Are Ofsted inspections dumbing down?
At Property Detective, we frequently make use of Ofsted data and (if we’re honest) actually take quite a lot of pleasure from reading Ofsted reports. Normally, we find it quite interesting when we come across an occasional awful school, but on the whole most reports are quite similar and paint a picture of a generally supportive educational environment across England and Wales, where those starting school are welcomed into places of learning where the standard of teaching is at least good, if not better.
The reason for this blog post wasn’t to reminisce, but really to share something interesting we stumbled upon this week that raises quite an important question about ‘data’, and about Ofsted’s role as the provider of information to pupils, parents and teachers about the quality of education that a school provides in any local area.
What happened to the 36-page rich, detailed reports?
A few days ago – for no apparent reason – we found ourselves reading up about Mead Road Infant School in Chislehurst. This is a pleasant, small infants’ school that provides a safe and welcoming learning environment for up to 90 pupils at any one time.
Mead Road was rated Outstanding (the top rating) by Ofsted in 2009. Prior to that it was also rated Outstanding in 2005. We were reading up on the old Ofsted reports because we wanted to find out how long it had been rated Outstanding, and whether it was previously anything but. In doing so, we stumbled upon the Ofsted report from the year 2000.
One pupil said that they thought their teachers were the ‘best thing in the school’ and that school was ‘a fun place to be’.
What struck us was just how comprehensive, detailed and fluid the millennial report actually was compared with modern-day inspection reports. Today, Outstanding schools are let off with a relatively light-touch ‘reduced tariff inspection’, but even so, the modern day 9-page Ofsted report is nothing compared to the 36-page behemoth that it replaced, which broke down assessments by curriculum area, subject, teachers and much more besides.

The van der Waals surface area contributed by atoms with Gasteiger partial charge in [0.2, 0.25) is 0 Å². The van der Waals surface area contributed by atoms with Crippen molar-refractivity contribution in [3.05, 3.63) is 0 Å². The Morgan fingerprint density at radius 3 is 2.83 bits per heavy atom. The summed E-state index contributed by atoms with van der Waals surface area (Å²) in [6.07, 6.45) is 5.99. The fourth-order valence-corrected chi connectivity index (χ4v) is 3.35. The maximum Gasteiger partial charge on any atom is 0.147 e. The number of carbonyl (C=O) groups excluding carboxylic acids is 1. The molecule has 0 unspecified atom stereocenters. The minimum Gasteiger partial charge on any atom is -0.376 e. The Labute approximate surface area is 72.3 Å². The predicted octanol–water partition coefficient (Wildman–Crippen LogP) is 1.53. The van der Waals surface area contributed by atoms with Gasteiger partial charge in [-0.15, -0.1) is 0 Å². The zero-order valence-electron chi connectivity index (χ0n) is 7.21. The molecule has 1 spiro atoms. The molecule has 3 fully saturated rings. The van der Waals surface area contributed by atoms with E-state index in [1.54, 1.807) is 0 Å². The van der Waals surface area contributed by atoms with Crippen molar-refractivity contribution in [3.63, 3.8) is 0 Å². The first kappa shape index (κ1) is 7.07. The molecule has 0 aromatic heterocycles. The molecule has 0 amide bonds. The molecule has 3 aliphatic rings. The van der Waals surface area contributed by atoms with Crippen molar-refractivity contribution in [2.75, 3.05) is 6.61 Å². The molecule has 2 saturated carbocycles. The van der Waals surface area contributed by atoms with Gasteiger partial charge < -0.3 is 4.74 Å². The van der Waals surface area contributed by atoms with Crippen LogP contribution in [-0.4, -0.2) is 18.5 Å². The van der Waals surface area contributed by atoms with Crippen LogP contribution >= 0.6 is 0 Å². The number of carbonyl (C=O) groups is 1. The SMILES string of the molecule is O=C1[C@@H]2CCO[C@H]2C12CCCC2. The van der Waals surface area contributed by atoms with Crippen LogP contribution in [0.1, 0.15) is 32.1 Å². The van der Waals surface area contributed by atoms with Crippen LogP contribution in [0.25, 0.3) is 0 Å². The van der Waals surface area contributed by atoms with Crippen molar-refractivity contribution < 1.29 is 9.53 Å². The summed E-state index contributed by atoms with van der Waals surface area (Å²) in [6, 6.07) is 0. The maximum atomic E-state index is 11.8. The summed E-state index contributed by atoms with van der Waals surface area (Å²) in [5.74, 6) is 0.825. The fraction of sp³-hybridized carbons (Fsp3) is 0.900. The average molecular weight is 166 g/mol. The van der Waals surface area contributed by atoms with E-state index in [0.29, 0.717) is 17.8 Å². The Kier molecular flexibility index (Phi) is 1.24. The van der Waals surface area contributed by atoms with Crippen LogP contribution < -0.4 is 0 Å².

Why has Ofsted reporting been redacted?
As we read it, we were quite disappointed that such a wealth of data wasn’t made available to us at Property Detective, as we could do an awful lot with it, as could the many millions of parents out there who rely on this sort of insight to inform their choice of where they send their children to school. We couldn’t quite believe that such a richness of insight existed previously, and just how redacted the modern Ofsted report is in comparison.
So, with that in mind, is it right to ask whether Ofsted itself is dumbing down? What led to such shrinkage in the level of information provided? Why has in-depth opinion been replaced by copy-and-paste identikit reporting? And why aren’t parents given the information they need to make a sound, reliable decision?